ugar Ray Leonard, fresh from his third-round technical knockout of Bruce Finch, said today he would like very much to make the next defense of his world welterweight championship in Washington, D.C.

"I would enjoy that," Leonard said when asked he if was interested in fighting Roger Stafford, the World Boxing Association's second-ranked welterweight, at Robert F. Kennedy Stadium in May.

"I haven't fought at home in some time," the 25-year-old native of Palmer Park, Md., continued. "It would be a real treat."

Leonard has a tentative agreement to meet Stafford in May, if the 26-year-old from Philadelphia can get past David Madrid, an unranked welterweight from Mexico. That fight is set for March 2 at the Tropicana in Atlantic City.

"We'd really like to do something in D.C.," said Mike Trainer, Leonard's attorney and financial adviser. "I've already asked Bob Sigholtz (general manager of the Armory Board) to check into it and see what it would cost.

"I'm going to Phoenix for a few days of golf, but I hope to talk with Bob when I get home next week. I don't have any problems with him, he's one of the easiest people to deal with."

Sigholtz was fogged in in the Midwest today and unavailable for comment, his office said.

There are two possible hangups involved in staging the title bout at RFK: television and the weather.

"We couldn't have it at RFK unless the networks agreed to black out Washington and Baltimore," Trainer explained. "We'd like to have this one on free television, but sometimes the networks don't like to black out two major markets."

There always is a threat of rain, but Trainer already is looking into insurance and a covering that would protect the ring and the playing field without obstructing the view of those sitting in the grandstand.

"The infield is very important because that's the key to the gate," Trainer explained. "If we could see ringside seats at $150 and make our financial nut, we could scale down the grandstand seats so all of Ray's fans could come.

"I'm thinking about $20 for the upper grandstand and $40 for the lower. I'd just like to see a lot of people there. It would be nice to give the fans of Washington a chance to see Ray fight in person."

The fact that Stafford is from Philadelphia also could attract boxing fans from that area. An alternative to RFK is Giants Stadium in the Meadowlands, but that would mean the networks would have to black out New York City.

"I would hope to gross a couple of million dollars," Trainer said when asked what the total package at RFK could bring. "I'd be foolish to get involved if we couldn't make that."

Trainer has an unusual plan that would eliminate preliminary fights. Instead, he would book several musical groups and try to create a party-like, concert atmosphere.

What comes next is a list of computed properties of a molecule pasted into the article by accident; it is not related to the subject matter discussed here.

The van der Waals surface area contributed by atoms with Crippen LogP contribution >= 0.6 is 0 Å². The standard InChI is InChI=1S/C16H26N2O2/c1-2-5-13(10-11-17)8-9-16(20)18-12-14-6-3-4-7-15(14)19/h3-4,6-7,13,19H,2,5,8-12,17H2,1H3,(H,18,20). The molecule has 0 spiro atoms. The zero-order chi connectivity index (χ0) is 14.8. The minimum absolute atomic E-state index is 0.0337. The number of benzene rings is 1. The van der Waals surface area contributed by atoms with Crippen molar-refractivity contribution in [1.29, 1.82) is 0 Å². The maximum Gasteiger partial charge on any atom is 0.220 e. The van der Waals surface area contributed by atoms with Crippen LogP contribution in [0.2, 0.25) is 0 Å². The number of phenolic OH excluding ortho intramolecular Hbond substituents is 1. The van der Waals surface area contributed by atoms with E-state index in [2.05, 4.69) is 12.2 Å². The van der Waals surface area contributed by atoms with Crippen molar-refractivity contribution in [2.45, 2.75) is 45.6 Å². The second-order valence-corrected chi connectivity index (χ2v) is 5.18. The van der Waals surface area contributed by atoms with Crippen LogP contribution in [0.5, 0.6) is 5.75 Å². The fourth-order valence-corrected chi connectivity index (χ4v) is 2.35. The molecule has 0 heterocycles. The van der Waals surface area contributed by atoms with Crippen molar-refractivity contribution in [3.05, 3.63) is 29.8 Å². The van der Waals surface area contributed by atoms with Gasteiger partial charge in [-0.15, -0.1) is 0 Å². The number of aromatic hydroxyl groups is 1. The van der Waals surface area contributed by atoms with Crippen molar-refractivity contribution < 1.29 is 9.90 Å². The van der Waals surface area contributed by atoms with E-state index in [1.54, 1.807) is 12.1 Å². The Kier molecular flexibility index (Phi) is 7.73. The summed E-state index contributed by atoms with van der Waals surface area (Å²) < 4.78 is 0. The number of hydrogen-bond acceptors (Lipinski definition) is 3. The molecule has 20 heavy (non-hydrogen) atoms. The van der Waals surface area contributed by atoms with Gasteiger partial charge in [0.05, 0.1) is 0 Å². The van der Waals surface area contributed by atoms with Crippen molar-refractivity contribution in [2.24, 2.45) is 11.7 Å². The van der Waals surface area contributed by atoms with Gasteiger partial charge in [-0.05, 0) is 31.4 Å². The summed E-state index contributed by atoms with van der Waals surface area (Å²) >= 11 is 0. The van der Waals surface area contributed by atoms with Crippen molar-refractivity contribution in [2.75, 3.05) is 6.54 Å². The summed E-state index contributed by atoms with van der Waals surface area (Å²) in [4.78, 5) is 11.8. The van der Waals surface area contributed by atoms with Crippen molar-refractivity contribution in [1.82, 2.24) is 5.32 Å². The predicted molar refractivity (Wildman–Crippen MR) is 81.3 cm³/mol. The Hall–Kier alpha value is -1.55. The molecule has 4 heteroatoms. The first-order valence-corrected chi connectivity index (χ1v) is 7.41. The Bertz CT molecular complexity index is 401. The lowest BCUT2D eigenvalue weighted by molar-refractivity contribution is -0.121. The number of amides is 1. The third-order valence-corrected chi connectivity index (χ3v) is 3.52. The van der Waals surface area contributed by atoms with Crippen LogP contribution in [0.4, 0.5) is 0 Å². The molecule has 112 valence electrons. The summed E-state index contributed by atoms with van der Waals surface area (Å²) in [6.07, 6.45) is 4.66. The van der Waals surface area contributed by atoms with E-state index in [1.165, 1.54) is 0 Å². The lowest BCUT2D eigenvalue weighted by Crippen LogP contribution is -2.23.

"We could start with some local groups like 4 in the afternoon, then bring in a big-name group and turn it into a real happening," Trainer said. "Ray could light up the place and this could show other promoters that RFK is a good place to hold a fight. It's not as complicated as people think."

Stafford was here and watched Leonard knock down Finch three times before the fight was stopped Monday night at 1:50 of the third round.

"I have a commitment first," he said when asked about fighting Leonard. "I have to beat Madrid, but I can't wait for the date to be set."

Stafford has an 18-2 record and recently defeated Pipino Cuevas in Las Vegas. Still, he is ranked second behind Cuevas in the WBA's latest ratings.

"The night I beat Cuevas I got a telegram saying that Leonard wanted to fight me," Stafford said. "But I feel I need one more fight first to sharpen up."

Dan Duva of Main Events Productions Inc., sent the telegram and said today that Stafford will earn "maybe 2 1/2 times as much for fighting Leonard as Fitch did."

Fitch, who said he never had earned more than $3,000 for a fight, had a contract calling for $85,000 and an estimated $15,000 for training expenses. After splitting with his managers and two trainers, the 27-year-old former club fighter from Milwaukee probably will wind up with about $30,000. Leonard's cut for the sold-out fight and revenue from Home Box Office was approximately $1 million. Also, ABC is expected to buy the rights to show the fight in a couple of weeks.

After surprising Leonard with his aggressiveness and winning the first round, Finch failed to capitalize after pinning the champion in the corner early in the second round.

"I didn't follow up, that was my big mistake," said Finch, who had a string of 11 straight victories snapped. "I learned a lot from this fight. Ray is one of the fastest guys I ever fought."

Leonard appeared angered after being hit several times in the corner and suddenly swarmed over the startled Finch, much in the manner he attacked Tommy Hearns in the 14th round of their title fight last September in Las Vegas. He knocked down Finch for a nine-count and then a seven-count in the second round before finishing him off in the third.

"He shook me up," Leonard admitted this morning. "He made me realize this was for real. He's a very awkward fighter and it took me a little while to time him. But I saw some areas not protected and knew I could take advantage of them."

After the Stafford bout, there is a possibility that Leonard will return to Reno in September to meet either the winner of the Cuevas-Chung Jae Hwang fight or Alexis Arguello, the WBC lightweight champion. Harrah's already is talking about building an outdoor arena for the event.

"The Arguello fight still is in negotiations," said Leonard. "Something may materialize in the fall. I love it here in Reno. I'll be back, I guarantee that."